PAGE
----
To help its architects create Revit component families and otherwise use Revit to its fullest, Falkbuilt sought training through Autodesk Services Marketplace. They found an ideal match in Expert Elite London-based consultant Rene Pellicer.

“Rene was intrigued by our story,” says Loberg. “And his depth of knowledge in Revit is amazing. He not only understands the tools and the ways they can work but also best practices that guide all our work in Revit."

“We’ve seen significant improvements in our ability to provide robust and efficient Revit families with Rene’s support.”

Barrie Loberg, cofounder and CTO, Falkbuilt

Wanted: expert in tensioned membranes and Revit

Sprung Structures, founded in 1887 with offices worldwide, has used Inventor for about ten years. It started integrating Revit in earnest in 2018. To understand and master Revit’s intricacies, the team needed a consultant with experience to suit Sprung’s tensioned membrane structures. Alfredo Medina, an Expert Elite based in Orlando, Florida, fit the bill.

“Our structures are pretty unique in that they’ve got a lot of curves and modularity to them,” says Sprung Structures design engineering manager Darcy Bennett. “Alfredo’s name popped up a lot in forums related to tension membrane requirements and how to model membrane within the Revit environment. Alfredo clearly had the appropriate skill set to help guide us in the right direction.”

Found through the Marketplace: a long-lasting partnership

The relationship between Medina and Sprung Structures demonstrates the benefit of participating in Autodesk product forums. “Whether we were trying to understand how a parameter was going to drive something, or the best way to nest families, we saw Alfredo’s responses,” says Bennett. “His explanations were clear and concise, and he usually included a sample file so we could see what he was talking about.”

Sprung ultimately connected with Medina through Autodesk Services Marketplace, and hired him to lead a two-hour class session once a week. As the Sprung Structures team became more capable, they kept Medina on retainer to help solve any issues and get questions answered efficiently. “Alfredo has a vested interest in us being able to move forward because we are such a unique project,” says Bennett. “I hope he’s enjoyed working together as much as we’ve enjoyed working with him.”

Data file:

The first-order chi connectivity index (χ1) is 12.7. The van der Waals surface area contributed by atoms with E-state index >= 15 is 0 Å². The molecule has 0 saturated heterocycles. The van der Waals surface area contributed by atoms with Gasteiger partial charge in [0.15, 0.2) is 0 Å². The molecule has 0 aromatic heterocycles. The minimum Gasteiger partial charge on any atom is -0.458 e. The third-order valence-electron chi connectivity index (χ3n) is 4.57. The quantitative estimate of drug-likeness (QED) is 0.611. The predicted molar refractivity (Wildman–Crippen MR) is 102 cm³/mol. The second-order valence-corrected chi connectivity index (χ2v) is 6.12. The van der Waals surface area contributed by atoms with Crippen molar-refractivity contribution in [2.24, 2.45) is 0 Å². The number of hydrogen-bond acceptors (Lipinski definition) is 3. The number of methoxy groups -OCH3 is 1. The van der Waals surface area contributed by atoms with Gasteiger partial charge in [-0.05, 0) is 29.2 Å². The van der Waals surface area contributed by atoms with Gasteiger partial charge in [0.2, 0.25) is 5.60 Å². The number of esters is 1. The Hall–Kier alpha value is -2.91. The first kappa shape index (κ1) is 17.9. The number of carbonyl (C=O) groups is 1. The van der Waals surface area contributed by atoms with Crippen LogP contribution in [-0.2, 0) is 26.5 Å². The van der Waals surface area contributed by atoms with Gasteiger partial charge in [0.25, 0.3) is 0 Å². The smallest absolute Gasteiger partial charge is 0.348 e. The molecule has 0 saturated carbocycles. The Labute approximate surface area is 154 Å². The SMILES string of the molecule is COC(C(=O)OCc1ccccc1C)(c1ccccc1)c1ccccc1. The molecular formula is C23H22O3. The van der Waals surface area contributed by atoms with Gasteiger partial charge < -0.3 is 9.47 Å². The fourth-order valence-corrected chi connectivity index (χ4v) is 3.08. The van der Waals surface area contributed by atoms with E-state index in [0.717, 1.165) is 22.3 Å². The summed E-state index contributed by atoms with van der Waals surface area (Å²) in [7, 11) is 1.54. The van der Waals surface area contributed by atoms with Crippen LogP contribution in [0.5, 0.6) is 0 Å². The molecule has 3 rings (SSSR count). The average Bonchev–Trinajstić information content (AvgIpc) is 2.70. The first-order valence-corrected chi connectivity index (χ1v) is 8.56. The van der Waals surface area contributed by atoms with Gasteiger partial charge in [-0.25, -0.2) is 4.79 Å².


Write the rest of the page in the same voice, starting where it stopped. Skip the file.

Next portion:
Sprung Structures also uses AutoCAD Architecture for architectural drawings, Inventor for production and fabrication drawings, and Vault to store versions of those drawings. “The parts and assemblies are parted out of Inventor. They go to the guys on the shop floor so they know what parts to make,” says Bennett. “That’s integrated with our inventory system so that standard parts can be pulled straight off the shelf without having to go through the fabrication set. The Inventor files are exported into a Mastercam Toolpaths set so that they can go straight to our CNC machines on the shop floor.”

Drawing on deep disaster response experience

Like Falkbuilt, Bennett says Autodesk software has helped the company immensely in its ability to respond immediately in crisis situations. Sprung Structures has robust experience in providing immediate solutions during natural disasters. It provided 20 structures at Tyndall Air Force Base near Panama City, Florida, within days after Hurricane Michael in 2018. It also provided workforce facilities to Ground Zero in New York City, temporary schools to American Samoa after a 2009 tsunami, and medical facilities for Rwanda refugees. Now it’s delivering structures for drive-through coronavirus testing facilities and rapid response healthcare facilities.

“We realize just how fast you have to be on-site, and the logistics involved,” says Sprung Structures vice president Jim Avery. “The software allows us to get our designs out quickly. We’ve been doing this for years, and we succeed because we have an aluminium-engineered membrane structure that is ideal not only for emergency response but for other applications later.”

Healthcare facilities can repurpose both Falkbuilt and Sprung components. Falkbuilt’s patient bays can be reconfigured into permanent hospital rooms, for example. Sprung’s emergency shelters can be dismantled and reused for future emergencies—whether a natural disaster or war against a virus.

Meeting demand as the virus spreads

As both Falkbuilt and Sprung Structures ramp up production to meet increasing demand for healthcare facilities, they will no doubt call upon their Autodesk Services Marketplace providers.

Meanwhile, Sprung Structures continues to work with Medina as needed. “We had a chance to meet Alfredo in person during Autodesk University last year, which added a personal touch,” says Bennett. “Even though he’s not working in our physical office, we know we have someone who’s dedicated to our team.”